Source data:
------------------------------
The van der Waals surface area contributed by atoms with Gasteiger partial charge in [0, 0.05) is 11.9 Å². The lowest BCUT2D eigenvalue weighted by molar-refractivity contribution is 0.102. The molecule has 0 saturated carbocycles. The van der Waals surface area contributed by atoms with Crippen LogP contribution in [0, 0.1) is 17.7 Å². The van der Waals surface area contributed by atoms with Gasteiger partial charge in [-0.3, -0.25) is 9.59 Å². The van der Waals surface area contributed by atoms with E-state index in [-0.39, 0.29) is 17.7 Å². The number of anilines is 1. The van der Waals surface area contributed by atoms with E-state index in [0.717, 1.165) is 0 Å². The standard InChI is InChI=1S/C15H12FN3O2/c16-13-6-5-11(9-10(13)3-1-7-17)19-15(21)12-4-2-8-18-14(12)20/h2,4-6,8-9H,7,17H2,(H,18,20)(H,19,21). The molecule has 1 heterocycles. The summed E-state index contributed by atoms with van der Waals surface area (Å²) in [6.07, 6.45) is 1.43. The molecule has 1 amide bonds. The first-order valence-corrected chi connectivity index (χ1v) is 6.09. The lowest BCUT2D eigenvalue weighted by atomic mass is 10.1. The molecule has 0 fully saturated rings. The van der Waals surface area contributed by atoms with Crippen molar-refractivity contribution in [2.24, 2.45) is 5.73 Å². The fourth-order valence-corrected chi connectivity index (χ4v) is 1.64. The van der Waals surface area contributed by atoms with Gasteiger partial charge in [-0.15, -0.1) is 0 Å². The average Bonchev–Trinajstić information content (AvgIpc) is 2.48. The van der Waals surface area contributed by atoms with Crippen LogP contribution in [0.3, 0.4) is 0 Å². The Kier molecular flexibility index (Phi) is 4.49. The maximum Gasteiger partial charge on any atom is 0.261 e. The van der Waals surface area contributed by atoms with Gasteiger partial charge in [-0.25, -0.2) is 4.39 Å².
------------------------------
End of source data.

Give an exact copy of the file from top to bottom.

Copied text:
The van der Waals surface area contributed by atoms with Gasteiger partial charge in [0, 0.05) is 11.9 Å². The lowest BCUT2D eigenvalue weighted by molar-refractivity contribution is 0.102. The molecule has 0 saturated carbocycles. The van der Waals surface area contributed by atoms with Crippen LogP contribution in [0, 0.1) is 17.7 Å². The van der Waals surface area contributed by atoms with Gasteiger partial charge in [-0.3, -0.25) is 9.59 Å². The van der Waals surface area contributed by atoms with E-state index in [-0.39, 0.29) is 17.7 Å². The number of anilines is 1. The van der Waals surface area contributed by atoms with E-state index in [0.717, 1.165) is 0 Å². The standard InChI is InChI=1S/C15H12FN3O2/c16-13-6-5-11(9-10(13)3-1-7-17)19-15(21)12-4-2-8-18-14(12)20/h2,4-6,8-9H,7,17H2,(H,18,20)(H,19,21). The molecule has 1 heterocycles. The summed E-state index contributed by atoms with van der Waals surface area (Å²) in [6.07, 6.45) is 1.43. The molecule has 1 amide bonds. The first-order valence-corrected chi connectivity index (χ1v) is 6.09. The lowest BCUT2D eigenvalue weighted by atomic mass is 10.1. The molecule has 0 fully saturated rings. The van der Waals surface area contributed by atoms with Crippen molar-refractivity contribution in [2.24, 2.45) is 5.73 Å². The fourth-order valence-corrected chi connectivity index (χ4v) is 1.64. The van der Waals surface area contributed by atoms with Gasteiger partial charge in [-0.15, -0.1) is 0 Å². The average Bonchev–Trinajstić information content (AvgIpc) is 2.48. The van der Waals surface area contributed by atoms with Crippen LogP contribution in [0.3, 0.4) is 0 Å². The Kier molecular flexibility index (Phi) is 4.49. The maximum Gasteiger partial charge on any atom is 0.261 e. The van der Waals surface area contributed by atoms with Gasteiger partial charge in [-0.25, -0.2) is 4.39 Å².